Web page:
As far as styling is concerned, Bally has had the front bumper smoothed and it’s been enhanced with the addition of a full carbon fibre CSL front splitter, which not only adds a healthy dose of visual drama but also drops the car even further towards the Tarmac. Moving inside, that vibrant interior didn’t start out life this way and the original seats have made way for a striking red ensemble; “I wanted my M3 to stand out from the rest,” he says, “and after looking at many options it had to be the red Nappa leather, giving the car the Super Man look,” he grins and now it all makes sense. But here too there’s more than meets the eye, and where you might, perhaps, expect to see carbon on a car like this you will instead find that all the interior trims have been finished in Alcantara. “The trims are my favourite mod on the car and they were something I had in mind for a while, but it was a big problem getting them done, with so many companies saying they couldn’t do it and that it couldn’t be done. In the end my dad and I, along with my grandmother, did them together,” and the end result is absolutely unique and wonderful with it. Finally, in the boot, you will find the single air tank and Viair compressor that make up the air ride and, a neat touch, is that with the boot lid being de-badged, the air tank now wears the M3 badge instead.
As far as performance mods are concerned, Bally has so far just added a gorgeous GruppeM carbon intake up front and a de-catted Scorpion exhaust system but it sounds like the next big mod on the to-do list is a supercharger and going by his determination and refusal to give up with any part of the build so far, you can be sure that’s going to happen before too long. There’s no rush though, Bally has no plans to let his dream car go anytime soon; “After now owning the car for two years I’d say it’s an on-going going project that will probably never end,” he chuckles. Bally’s built himself an absolutely beautiful M3, one that’s packed with neat, unique touches that really make it stand out and it’s a car he can truly be proud of. Dreams can come true.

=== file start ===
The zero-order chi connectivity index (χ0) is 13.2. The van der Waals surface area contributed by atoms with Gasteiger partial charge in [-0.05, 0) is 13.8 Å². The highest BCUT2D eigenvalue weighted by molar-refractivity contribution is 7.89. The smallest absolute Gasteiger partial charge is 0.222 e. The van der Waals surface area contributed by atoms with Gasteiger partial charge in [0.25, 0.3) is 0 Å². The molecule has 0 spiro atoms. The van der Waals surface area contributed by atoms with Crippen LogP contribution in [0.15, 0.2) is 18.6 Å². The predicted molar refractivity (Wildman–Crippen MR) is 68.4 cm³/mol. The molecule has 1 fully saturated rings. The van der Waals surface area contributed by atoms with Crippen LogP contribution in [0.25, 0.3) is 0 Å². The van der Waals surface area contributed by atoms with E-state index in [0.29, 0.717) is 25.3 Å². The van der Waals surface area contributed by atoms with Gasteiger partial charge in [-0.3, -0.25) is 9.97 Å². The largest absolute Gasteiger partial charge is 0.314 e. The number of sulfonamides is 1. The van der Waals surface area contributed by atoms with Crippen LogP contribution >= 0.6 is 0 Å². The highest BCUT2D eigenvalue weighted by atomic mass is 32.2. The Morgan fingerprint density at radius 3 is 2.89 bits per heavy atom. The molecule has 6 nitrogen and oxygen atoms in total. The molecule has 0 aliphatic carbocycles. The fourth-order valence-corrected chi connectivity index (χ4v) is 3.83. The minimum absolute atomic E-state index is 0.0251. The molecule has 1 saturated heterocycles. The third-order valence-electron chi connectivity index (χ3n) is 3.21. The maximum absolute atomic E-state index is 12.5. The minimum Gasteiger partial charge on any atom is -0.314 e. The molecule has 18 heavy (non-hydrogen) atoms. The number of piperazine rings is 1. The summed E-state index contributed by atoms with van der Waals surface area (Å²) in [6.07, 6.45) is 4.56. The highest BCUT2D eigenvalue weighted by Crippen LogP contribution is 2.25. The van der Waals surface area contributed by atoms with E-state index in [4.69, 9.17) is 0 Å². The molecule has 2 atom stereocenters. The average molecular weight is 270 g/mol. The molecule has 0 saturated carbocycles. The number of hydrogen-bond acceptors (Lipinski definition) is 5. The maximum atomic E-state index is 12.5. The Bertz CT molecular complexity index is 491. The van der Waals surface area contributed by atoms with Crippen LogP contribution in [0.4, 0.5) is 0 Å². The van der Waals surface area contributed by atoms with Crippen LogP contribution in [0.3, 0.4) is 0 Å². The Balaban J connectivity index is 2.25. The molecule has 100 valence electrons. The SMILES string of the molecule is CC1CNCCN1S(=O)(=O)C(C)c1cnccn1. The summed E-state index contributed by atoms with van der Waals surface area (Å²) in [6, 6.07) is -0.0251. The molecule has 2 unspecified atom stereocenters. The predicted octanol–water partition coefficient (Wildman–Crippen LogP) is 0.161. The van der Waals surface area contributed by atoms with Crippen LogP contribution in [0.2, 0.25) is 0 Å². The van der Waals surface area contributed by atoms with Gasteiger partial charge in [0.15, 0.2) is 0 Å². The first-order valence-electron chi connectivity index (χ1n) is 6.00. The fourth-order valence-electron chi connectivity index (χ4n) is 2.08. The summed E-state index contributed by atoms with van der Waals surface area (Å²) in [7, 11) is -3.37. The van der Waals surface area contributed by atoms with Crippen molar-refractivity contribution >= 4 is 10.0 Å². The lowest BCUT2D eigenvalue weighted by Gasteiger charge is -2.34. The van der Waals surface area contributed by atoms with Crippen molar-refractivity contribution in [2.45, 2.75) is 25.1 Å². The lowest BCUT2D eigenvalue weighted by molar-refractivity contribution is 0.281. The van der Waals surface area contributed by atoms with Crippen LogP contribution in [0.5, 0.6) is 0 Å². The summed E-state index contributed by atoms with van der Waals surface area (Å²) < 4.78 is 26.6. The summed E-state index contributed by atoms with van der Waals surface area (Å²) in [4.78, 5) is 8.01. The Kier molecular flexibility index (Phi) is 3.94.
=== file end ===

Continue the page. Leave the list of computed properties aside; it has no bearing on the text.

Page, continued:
GruppeM carbon fibre intake the only performance mod, for now…
Gorgeous 18” AC Schnitzer Type II Racing splits.
“I wanted my M3 to stand out from the rest and after looking at many options it had to be the red Nappa leather, giving the car the Super Man look”
Alpine double-DIN head unit and custom Alcantara trims.
Red Nappa leather looks fantastic against bodywork.
Custom-mounted Air Lift controller.
Air install has been kept simple and the air tank now wears the M3 boot badge.
TECHNICAL DATA FILE #BMW-E46 / #BMW-M3 / #BMW-M3-E46 / #BMW-M3-Cabrio / #BMW-M3-Cabrio-E46 / #BMW / #BMW-3-Series / #BMW-3-Series-E46 / #BMW-3-Series-M3-E46 / #BMW-3-Series-M3 / #BMW-3-Series-Cabrio / #BMW-3-Series-Cabrio-E46